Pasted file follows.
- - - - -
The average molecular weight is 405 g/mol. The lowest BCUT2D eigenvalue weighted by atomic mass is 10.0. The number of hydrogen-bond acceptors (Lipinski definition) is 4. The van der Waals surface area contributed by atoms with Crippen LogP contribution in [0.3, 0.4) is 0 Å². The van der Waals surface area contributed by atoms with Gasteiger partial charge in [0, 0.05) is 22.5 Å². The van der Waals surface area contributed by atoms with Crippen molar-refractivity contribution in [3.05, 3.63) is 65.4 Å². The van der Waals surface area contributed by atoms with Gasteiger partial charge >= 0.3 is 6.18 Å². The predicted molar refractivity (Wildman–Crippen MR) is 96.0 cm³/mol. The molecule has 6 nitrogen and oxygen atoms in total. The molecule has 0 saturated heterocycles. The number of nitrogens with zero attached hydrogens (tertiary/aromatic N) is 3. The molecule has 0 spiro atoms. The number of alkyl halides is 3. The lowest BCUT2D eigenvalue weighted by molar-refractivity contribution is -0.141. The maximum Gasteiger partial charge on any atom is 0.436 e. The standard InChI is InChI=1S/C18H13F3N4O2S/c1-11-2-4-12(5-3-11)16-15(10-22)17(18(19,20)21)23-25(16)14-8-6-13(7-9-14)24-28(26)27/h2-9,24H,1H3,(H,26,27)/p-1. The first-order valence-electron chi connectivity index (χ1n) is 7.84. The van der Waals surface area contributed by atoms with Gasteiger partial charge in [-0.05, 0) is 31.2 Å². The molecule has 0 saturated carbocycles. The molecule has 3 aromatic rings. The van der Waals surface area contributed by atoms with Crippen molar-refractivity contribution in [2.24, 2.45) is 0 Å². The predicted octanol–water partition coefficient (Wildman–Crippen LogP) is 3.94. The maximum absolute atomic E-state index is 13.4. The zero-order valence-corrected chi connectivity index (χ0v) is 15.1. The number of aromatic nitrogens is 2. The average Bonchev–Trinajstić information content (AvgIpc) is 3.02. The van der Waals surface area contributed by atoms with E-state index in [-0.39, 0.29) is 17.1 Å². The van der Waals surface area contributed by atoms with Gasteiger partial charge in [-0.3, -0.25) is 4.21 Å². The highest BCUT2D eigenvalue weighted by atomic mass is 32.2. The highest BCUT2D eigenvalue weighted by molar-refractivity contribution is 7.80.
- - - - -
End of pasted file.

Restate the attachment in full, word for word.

The average molecular weight is 405 g/mol. The lowest BCUT2D eigenvalue weighted by atomic mass is 10.0. The number of hydrogen-bond acceptors (Lipinski definition) is 4. The van der Waals surface area contributed by atoms with Crippen LogP contribution in [0.3, 0.4) is 0 Å². The van der Waals surface area contributed by atoms with Gasteiger partial charge in [0, 0.05) is 22.5 Å². The van der Waals surface area contributed by atoms with Crippen molar-refractivity contribution in [3.05, 3.63) is 65.4 Å². The van der Waals surface area contributed by atoms with Gasteiger partial charge >= 0.3 is 6.18 Å². The predicted molar refractivity (Wildman–Crippen MR) is 96.0 cm³/mol. The molecule has 6 nitrogen and oxygen atoms in total. The molecule has 0 saturated heterocycles. The number of nitrogens with zero attached hydrogens (tertiary/aromatic N) is 3. The molecule has 0 spiro atoms. The number of alkyl halides is 3. The lowest BCUT2D eigenvalue weighted by molar-refractivity contribution is -0.141. The maximum Gasteiger partial charge on any atom is 0.436 e. The standard InChI is InChI=1S/C18H13F3N4O2S/c1-11-2-4-12(5-3-11)16-15(10-22)17(18(19,20)21)23-25(16)14-8-6-13(7-9-14)24-28(26)27/h2-9,24H,1H3,(H,26,27)/p-1. The first-order valence-electron chi connectivity index (χ1n) is 7.84. The van der Waals surface area contributed by atoms with Gasteiger partial charge in [-0.05, 0) is 31.2 Å². The molecule has 0 saturated carbocycles. The molecule has 3 aromatic rings. The van der Waals surface area contributed by atoms with Crippen molar-refractivity contribution in [2.24, 2.45) is 0 Å². The predicted octanol–water partition coefficient (Wildman–Crippen LogP) is 3.94. The maximum absolute atomic E-state index is 13.4. The zero-order valence-corrected chi connectivity index (χ0v) is 15.1. The number of aromatic nitrogens is 2. The average Bonchev–Trinajstić information content (AvgIpc) is 3.02. The van der Waals surface area contributed by atoms with E-state index in [-0.39, 0.29) is 17.1 Å². The van der Waals surface area contributed by atoms with Gasteiger partial charge in [-0.3, -0.25) is 4.21 Å². The highest BCUT2D eigenvalue weighted by atomic mass is 32.2. The highest BCUT2D eigenvalue weighted by molar-refractivity contribution is 7.80.